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Dr Chee Loong Chow

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Dr Chee Loong Chow

HISPACE: A Randomised Controlled Trial Comparing His-Bundle Pacing with Conventional Dual Chamber Pacemakers

Dr Chee Loong Chow, University of Melbourne

2019 Health Professional Scholarship

Years funded: 2020-2022

Pacemakers are key in the management of cardiac conduction problems. Conventional pacemakers provide pacing support via the right ventricle (RV). Chronic RV pacing have been associated with heart failure, cardiac rhythm abnormalities, and stroke. Furthermore, a proportion of these patients who develop heart failure from the pacemaker may require an upgrade procedure to a biventricular device to improve symptoms, adding to the existing healthcare burden. Most recently, permanent His-bundle pacing (HBP) is gaining spotlight owing to its superior physiological benefits over conventional pacing methods.

Recently, a key observational study demonstrated that HBP conferred lower mortality, hospitalisation rates for heart failure, and need for upgrade to biventricular device, compared to RV pacing. This observation illustrates the potential of HBP to supersede conventional RV pacemakers altogether into the future. From an economic standpoint, based on statistics from Australian Bureau of Statistics, roughly 10,000 pacemakers were implanted in Australia last year. Up to 20% of these patients will develop heart failure, attracting significant cost to the health system, not just in loss of workforce productivity, but also in the form of hospitalisations. HBP could obviate the risk of heart failure altogether.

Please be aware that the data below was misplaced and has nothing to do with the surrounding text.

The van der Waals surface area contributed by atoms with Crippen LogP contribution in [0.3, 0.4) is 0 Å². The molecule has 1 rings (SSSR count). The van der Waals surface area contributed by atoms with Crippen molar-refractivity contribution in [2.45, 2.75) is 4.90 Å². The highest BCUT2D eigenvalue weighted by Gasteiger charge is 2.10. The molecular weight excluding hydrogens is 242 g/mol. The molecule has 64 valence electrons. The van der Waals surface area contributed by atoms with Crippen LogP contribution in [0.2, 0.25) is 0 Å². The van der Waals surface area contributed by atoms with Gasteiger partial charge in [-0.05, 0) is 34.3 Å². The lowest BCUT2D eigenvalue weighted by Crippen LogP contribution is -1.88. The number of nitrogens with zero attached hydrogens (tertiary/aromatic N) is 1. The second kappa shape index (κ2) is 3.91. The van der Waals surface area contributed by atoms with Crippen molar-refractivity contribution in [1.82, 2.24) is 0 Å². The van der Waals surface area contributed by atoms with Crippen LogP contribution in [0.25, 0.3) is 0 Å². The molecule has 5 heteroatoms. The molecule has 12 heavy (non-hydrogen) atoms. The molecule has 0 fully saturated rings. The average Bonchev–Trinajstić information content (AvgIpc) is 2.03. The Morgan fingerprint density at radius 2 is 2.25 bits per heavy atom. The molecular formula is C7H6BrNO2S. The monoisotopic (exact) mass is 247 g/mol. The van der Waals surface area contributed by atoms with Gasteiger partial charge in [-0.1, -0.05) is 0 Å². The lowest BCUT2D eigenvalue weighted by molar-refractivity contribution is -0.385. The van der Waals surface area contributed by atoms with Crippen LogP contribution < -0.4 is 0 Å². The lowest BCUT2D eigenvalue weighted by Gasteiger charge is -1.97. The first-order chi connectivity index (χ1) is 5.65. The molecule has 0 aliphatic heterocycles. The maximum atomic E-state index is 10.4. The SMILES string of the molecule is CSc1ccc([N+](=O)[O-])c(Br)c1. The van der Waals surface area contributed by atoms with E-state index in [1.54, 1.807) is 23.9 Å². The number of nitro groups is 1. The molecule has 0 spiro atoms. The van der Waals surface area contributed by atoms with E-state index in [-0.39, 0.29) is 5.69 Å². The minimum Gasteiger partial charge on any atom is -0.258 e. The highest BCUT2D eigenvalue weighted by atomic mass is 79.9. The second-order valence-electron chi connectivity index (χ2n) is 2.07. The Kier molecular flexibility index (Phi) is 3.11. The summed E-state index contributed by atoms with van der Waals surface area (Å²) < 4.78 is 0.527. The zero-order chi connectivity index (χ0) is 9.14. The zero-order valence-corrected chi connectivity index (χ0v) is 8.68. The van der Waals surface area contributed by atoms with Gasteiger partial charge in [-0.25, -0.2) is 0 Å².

Furthermore, roughly 1% of these heart failure patients require an upgrade to a biventricular device for their symptoms. As each device upgrade comes at roughly the cost of $12,000 + $1,500 implanter service fee, HBP could save a potential $1.35 million every year, by obviating the need for this upgrade. So far, only observational data is available, and good quality randomised controlled data is direly required. Therefore this project aims to compare HBP to conventional dual chamber pacemaker, assessing for all-cause mortality, hospitalisation rate for heart failure (HFH), left ventricular ejection fraction (LVEF), and need for upgrade to biventricular pacing systems.

This project is co-funded with NHMRC - National Health and Medical Research Council.

Last updated12 July 2021